Big Changes to Portugal’s Visa and Tax Regimes

Expat favorite Portugal has been busy on the legislative front in 2023.

Back in February, the Portuguese Prime Minister announced his intention to abolish its famous residential Golden Visa. This gave foreigners long-term residency in exchange for a residential property investment of at least €250,000.

After extensive political back and forth, a bill to that effect has finally been approved, and the residential option is officially ended.

It’s still possible to get a Portuguese Golden Visa, but it will cost a lot more.

One way is to donate €250,000 to artistic or cultural institutions. Unlike the residential option, however, you don’t get a property and the associated rental yields along with your visa.

The remaining options all involve a minimum of €500,000, either donated for scientific research or invested in business or approved investment funds.

These changes come in response to widespread unhappiness amongst native Portuguese at the state of the domestic housing market. From 2015 to 2021, average rents rose by 112%. Over the same period, house prices shot up by 157%. But the capital, Lisbon, was hit hardest, with housing costs increasing by over 300%.

The residential Golden Visa was designed to help rescue the Portuguese housing market in the aftermath of the global financial crisis of 2008. Although some people deny the connection, the strategy clearly succeeded—too well, according to locals.

Portugal still needs foreign money, however. That’s why the country is encouraging potential migrants to take advantage of its digital nomad and independent means visas, which also give long-term residency rights.

Instead of capital investments in property or business, these visas require holders to bring in active or passive income from abroad. Employment inside Portugal is forbidden.

Part of the attraction of these income-based visas is Portugal’s Non-Habitual Resident (NHR) tax regime. This exempts foreign income from Portuguese tax for 10 years. Passive income, such as pension payments, is taxed at a concessionary rate of 10%. Portuguese source income is taxed at a flat rate of 20%.

By comparison, Portuguese citizens are taxed at rates up to 48%.

Now it looks as if the NHR is also under the chopping block. Prime Minister Antonio Costa announced on Tuesday that the government will end the NHR regime for new residents in 2024. It will remain in place for those who have already qualified.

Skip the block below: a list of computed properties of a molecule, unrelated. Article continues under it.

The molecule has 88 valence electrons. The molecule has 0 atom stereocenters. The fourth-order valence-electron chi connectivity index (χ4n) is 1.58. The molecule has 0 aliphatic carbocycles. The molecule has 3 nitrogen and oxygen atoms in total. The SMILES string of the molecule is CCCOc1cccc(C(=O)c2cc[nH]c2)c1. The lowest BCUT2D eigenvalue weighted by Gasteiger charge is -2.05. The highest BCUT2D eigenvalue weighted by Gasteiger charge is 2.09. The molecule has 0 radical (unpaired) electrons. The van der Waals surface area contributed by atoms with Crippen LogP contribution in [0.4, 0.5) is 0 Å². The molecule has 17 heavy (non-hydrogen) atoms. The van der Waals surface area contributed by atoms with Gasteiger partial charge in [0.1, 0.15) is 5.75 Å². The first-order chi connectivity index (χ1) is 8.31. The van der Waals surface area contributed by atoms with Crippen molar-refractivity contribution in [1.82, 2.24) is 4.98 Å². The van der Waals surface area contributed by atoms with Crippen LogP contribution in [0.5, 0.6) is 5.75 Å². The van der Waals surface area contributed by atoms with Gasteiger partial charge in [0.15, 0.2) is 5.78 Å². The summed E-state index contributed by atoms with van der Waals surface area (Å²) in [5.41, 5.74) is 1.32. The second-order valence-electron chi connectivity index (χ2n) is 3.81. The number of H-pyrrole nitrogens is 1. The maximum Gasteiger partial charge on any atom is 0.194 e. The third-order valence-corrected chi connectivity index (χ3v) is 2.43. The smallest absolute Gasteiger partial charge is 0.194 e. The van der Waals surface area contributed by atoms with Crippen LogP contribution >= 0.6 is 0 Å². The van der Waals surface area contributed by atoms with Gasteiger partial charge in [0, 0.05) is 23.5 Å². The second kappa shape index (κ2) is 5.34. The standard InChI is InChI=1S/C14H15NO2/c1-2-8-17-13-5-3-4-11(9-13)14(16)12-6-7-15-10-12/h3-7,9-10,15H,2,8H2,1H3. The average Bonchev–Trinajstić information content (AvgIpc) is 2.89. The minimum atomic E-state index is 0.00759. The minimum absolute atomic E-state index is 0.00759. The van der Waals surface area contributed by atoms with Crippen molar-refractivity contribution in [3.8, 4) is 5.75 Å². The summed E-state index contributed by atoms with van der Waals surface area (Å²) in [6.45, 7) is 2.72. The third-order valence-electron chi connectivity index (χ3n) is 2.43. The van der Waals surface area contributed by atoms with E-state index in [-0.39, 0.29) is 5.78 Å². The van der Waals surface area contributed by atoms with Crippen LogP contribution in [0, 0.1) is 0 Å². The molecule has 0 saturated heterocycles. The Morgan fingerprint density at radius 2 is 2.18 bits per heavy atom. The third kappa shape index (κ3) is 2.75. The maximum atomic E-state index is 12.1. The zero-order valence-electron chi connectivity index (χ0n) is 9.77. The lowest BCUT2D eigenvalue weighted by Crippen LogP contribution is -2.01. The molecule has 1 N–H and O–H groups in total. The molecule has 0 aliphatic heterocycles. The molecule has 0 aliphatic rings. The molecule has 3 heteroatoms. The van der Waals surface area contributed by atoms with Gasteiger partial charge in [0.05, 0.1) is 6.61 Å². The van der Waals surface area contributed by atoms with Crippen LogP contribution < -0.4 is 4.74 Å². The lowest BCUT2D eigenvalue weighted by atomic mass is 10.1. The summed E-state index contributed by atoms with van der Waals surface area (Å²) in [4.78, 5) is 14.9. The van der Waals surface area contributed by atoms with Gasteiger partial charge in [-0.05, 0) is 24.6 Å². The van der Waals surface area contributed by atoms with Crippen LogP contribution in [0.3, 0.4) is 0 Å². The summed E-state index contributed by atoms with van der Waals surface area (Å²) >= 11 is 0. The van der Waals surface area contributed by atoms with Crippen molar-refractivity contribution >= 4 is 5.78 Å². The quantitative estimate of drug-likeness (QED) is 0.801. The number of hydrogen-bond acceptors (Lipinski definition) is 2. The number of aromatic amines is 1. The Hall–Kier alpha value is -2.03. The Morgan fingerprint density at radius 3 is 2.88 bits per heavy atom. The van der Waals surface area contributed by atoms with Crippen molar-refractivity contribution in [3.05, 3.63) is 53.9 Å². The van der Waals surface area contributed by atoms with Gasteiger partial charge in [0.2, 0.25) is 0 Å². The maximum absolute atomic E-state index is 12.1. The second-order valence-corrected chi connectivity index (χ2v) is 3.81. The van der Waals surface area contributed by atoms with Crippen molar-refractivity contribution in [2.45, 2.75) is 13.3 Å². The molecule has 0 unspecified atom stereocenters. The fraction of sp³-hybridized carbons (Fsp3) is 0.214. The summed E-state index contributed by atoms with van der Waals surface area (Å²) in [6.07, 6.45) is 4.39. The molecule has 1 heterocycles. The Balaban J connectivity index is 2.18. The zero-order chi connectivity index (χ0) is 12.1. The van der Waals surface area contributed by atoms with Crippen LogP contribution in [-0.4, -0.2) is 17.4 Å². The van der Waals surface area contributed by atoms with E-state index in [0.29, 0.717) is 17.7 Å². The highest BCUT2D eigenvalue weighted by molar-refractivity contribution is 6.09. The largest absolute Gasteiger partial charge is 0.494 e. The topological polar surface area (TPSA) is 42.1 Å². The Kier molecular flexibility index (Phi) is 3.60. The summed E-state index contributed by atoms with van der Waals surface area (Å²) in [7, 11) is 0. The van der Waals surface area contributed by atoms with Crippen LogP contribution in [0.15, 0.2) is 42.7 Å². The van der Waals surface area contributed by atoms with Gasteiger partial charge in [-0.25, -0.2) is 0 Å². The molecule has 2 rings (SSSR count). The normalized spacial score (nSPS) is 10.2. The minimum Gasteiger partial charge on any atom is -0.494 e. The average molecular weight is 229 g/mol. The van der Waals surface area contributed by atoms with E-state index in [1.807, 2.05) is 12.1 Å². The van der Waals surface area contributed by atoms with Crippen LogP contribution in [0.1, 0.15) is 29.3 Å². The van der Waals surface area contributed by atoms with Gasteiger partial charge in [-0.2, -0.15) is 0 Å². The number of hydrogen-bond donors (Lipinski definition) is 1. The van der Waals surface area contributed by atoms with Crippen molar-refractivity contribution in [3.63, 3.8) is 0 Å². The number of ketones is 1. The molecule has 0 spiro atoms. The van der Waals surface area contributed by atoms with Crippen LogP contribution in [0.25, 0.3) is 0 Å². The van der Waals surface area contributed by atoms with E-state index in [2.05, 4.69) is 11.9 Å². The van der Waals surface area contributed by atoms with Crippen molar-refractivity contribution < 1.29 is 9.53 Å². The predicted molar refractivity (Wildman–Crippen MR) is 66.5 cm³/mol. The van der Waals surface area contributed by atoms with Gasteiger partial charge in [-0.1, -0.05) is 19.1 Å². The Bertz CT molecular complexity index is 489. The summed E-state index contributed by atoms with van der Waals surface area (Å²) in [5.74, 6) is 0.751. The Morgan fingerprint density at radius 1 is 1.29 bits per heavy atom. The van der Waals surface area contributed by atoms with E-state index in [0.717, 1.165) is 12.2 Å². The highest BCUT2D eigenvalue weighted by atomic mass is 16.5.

Costa told CNN Portugal that “To maintain this measure for the future is to prolong a measure of fiscal injustice that is not justified, in addition to being a biased way of continuing to inflate the housing market.”

Portuguese real estate interests have long protested that the residential Golden Visa is not to blame for rising housing costs. Since 2012, 12,500 applicants got property-based Golden Visas. But over the same period, more than 500,000 foreigners have moved to Portugal. Most of them come from elsewhere in the European Union.

The government clearly believes the influx of Europeans looking to take advantage of the NHR is behind the housing affordability crisis. Indeed, one of Portugal's biggest property developers says that 65% of their clients are foreign residents looking to take advantage of the NHR.

The big question, of course, is what will replace the NHR. If the experience of the residential golden visa is any guide, it’s likely that the government will replace it with another concessionary program, albeit not as attractive.

None of this means, however, that U.S. persons who take advantage of the remaining visa categories will end up paying more in tax than under the NHR. That’s because Portugal and the U.S. have a tax treaty that prevents double taxation and gives a U.S. income tax credit for foreign taxes paid.

I'll be monitoring the situation carefully in my new Global Citizen service, where I’ll be posting regular updates.

Related Articles

Portugal’s Loss Is Greece’s Golden Visa Gain

Portugal Ends Golden Visa Program: What It Means For You

Seven Places to Retire in Portugal for Under $30,000 per Year